The BPTA was the first legal agreement that recognised the LAC but it avoided mentioning the previous differing LACs of 1959, 1960 and 1962, and stuck to what existed in 1993. No other basis besides the LAC suggested itself, says Shivshankar Menon. The process of clarification of the LAC has remained stuck since 2002.
Dorothy Woodman, the noted geographer who scrutinised the maps published by India and China has noted “innumerable discrepancies” in them. She has noted that “any settlement on the Sino-Indian border involves compromise.” Such a compromise has not been forthcoming since the early 1960s. The Gorbachev experience in the USSR might have helped.
Among other things, we must examine the ideological and political gulf that separated Xi from Modi during their discussions at the “informal summits” at Wuhan in 2018 and Mamallapuram [Mahabalipuram] in 2019, and other venues. Modi never placed a report in Parliament on his discussions with Xi. (AG Noorani’s 2017 book on the Rashtriya Swayamsevak Sangh helps us place Modi’s ideological dilemma in dealing with China to resolve the border crisis and build better diplomatic relations with India’s giant neighbour.)
There is a view in India that stronger military measures need to be taken to improve its position vis-à-vis China. There are points in the LAC where India could give a “bloody nose” to China. There are other points in the LAC where China could deal similarly with India, defying the threat of escalation. A few voices suggest a territorial compromise as suggested by the Chinese on several occasions.
China shares a border with 14 countries and has resolved its border disputes with all but India. (China has settled its border disputes with a majority of its neighbours in Asia and claims to have settled its dispute with Bhutan.) India is to be blamed for its poor diplomatic record with China, especially by its refusal to participate in the Belt and Road Initiative (BRI). Even China’s main enemy, the United States, participated in the initial discussions. Participation would have brought India-China and Pakistan closer to each other and hopefully helped move towards resolution of their mutual border disputes, besides helping India elicit China’s plentiful development funds in place of United States military support, which is primarily directed against China and would breed India-China hostility. China has said India never had a good word for that country.
The India-China tranquillity pact was signed after the end of the Cold War. President Jiang Zemin visited India and Pakistan in 1996. In Pakistan, he declared that Kashmir was a bilateral issue. India’s nuclearisation in 1998 was justified in terms of China’s nuclear experiments, but the latter had more to do with Sino-US enmities of the time. In the early 1990s, India turned to the United States to establish the contours of world politics today.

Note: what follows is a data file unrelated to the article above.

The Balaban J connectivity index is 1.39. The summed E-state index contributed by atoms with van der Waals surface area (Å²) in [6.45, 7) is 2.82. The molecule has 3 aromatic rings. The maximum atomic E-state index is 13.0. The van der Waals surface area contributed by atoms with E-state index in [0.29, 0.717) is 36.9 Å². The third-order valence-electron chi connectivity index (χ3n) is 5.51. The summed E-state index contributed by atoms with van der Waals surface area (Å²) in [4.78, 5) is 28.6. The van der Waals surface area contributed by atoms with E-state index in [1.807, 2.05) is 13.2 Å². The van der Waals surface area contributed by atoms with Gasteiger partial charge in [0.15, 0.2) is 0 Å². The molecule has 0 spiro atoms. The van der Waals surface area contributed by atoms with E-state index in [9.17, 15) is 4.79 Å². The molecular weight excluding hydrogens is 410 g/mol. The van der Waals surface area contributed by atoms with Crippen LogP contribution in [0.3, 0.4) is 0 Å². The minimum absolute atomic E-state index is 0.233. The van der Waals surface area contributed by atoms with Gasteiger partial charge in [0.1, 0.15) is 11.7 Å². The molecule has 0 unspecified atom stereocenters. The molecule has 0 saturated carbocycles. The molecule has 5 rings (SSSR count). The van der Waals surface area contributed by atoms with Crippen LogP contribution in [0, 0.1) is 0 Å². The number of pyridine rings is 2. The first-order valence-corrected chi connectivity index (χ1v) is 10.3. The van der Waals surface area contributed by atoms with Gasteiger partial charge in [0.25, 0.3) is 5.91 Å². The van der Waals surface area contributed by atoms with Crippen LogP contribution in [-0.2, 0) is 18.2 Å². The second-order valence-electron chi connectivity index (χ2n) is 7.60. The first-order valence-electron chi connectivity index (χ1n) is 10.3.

Modi was re-elected to power in May 2019. On 5 August 2019, Articles 370 and 35A of the Constitution of India, providing special status to J&K were scrapped. The separate constitution of J&K was also scrapped. The state was divided into two Union Territories under the direct rule of the government of India, Jammu-Kashmir and Ladakh. The trilateral border disputes between India, China and Pakistan makes Ladakh a conflict zone, though India denies it. The aggressive Home Minister of India, Amit Shah, who effected the changes in the status of J&K stated in Parliament that the disputed Aksai Chin region, now with China, would merge with India. He ignored China’s position on the issue. These Indian moves are perceived as hostile by China.
Compared to Indo-Pak tensions, the border skirmishes with China could be resolved peacefully. However, given its Islamophobia, India follows a hubristic foreign policy towards its neighbours.
India has speeded up upgradation of the all-weather Darbuk-Shiok-Daulat Beg Oldi road, which is being constructed by India. It passes through Chinese areas and is perceived as a security threat by China. The road provides access to the Tibet-Xinjiang highway and enables India to oversee the Gilgit-Baltistan region through which the China-Pakistan-Economic-Corridor (CPEC) under China’s Belt and Road Initiative passes. Other strategic agreements between the United States and India, especially the “Quad” directed at China were recently noted by Achin Vanaik.
Finally, a look at Modi’s ideological background, which impels him into hostile policies towards China.
All his life, Modi has been a functionary of the RSS or Rashtriya Swayamsevak Sangh, the oldest, largest and most prominent far right group in the world today, with an estimated 60,000 branches in the country and dozens of affiliated fronts. One and a half to two million people are said to participate in the daily RSS branch meetings. The ruling Bhartiya Janata Party (BJP) is merely a political front—one of numerous—of this RSS. It is the RSS that decided to field Modi first as chief minister of Gujarat between 2001-14 and then as India’s prime minister from 2014 onwards. The RSS, which has normalised majoritarian Hindu nationalist violence in India, also believes that the organisation could assemble its cadres to fight much faster than the Indian Army “in a situation of war” and that it can prepare “military personnel within three days which the Army would do in 6-7 months”.
Three aspects of the originality of the RSS are, one, that it holds that as a Hindu nation India needs a religious, cultural and military renaissance. Two, unlike other similar organisations, the RSS does not aim to work against the country’s existing framework but hopes to take a long walk through them, capturing one landmark after another and three, over the decades, the RSS has become adept at a combination of parliamentary and extra-parliamentary tactics.
The CDS must be asked to pipe down his rhetoric. India must instil confidence in China about its peaceful intentions by scrapping some of the anti-China pacts it has entered into with the United States and its friends and give a friendly signal to enable China to withdraw its military forces from Indian territory. It must begin negotiations with China on the border question in the spirit Gorbachev adopted years ago. There is no other way to settle India’s border dispute with China.
The writer is a former senior official of the Ministry of Home Affairs in New Delhi and a former Director-General of Police. The views are personal.